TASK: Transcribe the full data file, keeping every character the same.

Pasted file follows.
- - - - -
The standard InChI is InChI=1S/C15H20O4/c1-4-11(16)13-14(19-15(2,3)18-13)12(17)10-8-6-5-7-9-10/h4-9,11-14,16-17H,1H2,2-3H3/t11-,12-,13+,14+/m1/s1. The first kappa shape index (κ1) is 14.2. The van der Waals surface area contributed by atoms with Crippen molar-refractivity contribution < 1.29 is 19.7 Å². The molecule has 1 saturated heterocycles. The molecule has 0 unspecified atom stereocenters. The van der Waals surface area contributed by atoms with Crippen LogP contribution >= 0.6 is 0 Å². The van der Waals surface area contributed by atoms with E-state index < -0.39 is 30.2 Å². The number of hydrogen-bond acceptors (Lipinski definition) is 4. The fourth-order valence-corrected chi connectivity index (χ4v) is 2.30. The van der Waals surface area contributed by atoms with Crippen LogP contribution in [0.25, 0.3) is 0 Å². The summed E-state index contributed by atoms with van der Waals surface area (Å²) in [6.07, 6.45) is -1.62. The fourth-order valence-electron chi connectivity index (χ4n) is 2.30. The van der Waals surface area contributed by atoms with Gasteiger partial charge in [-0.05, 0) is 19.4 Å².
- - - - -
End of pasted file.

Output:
The standard InChI is InChI=1S/C15H20O4/c1-4-11(16)13-14(19-15(2,3)18-13)12(17)10-8-6-5-7-9-10/h4-9,11-14,16-17H,1H2,2-3H3/t11-,12-,13+,14+/m1/s1. The first kappa shape index (κ1) is 14.2. The van der Waals surface area contributed by atoms with Crippen molar-refractivity contribution < 1.29 is 19.7 Å². The molecule has 1 saturated heterocycles. The molecule has 0 unspecified atom stereocenters. The van der Waals surface area contributed by atoms with Crippen LogP contribution >= 0.6 is 0 Å². The van der Waals surface area contributed by atoms with E-state index < -0.39 is 30.2 Å². The number of hydrogen-bond acceptors (Lipinski definition) is 4. The fourth-order valence-corrected chi connectivity index (χ4v) is 2.30. The van der Waals surface area contributed by atoms with Crippen LogP contribution in [0.25, 0.3) is 0 Å². The summed E-state index contributed by atoms with van der Waals surface area (Å²) in [6.07, 6.45) is -1.62. The fourth-order valence-electron chi connectivity index (χ4n) is 2.30. The van der Waals surface area contributed by atoms with Gasteiger partial charge in [-0.05, 0) is 19.4 Å².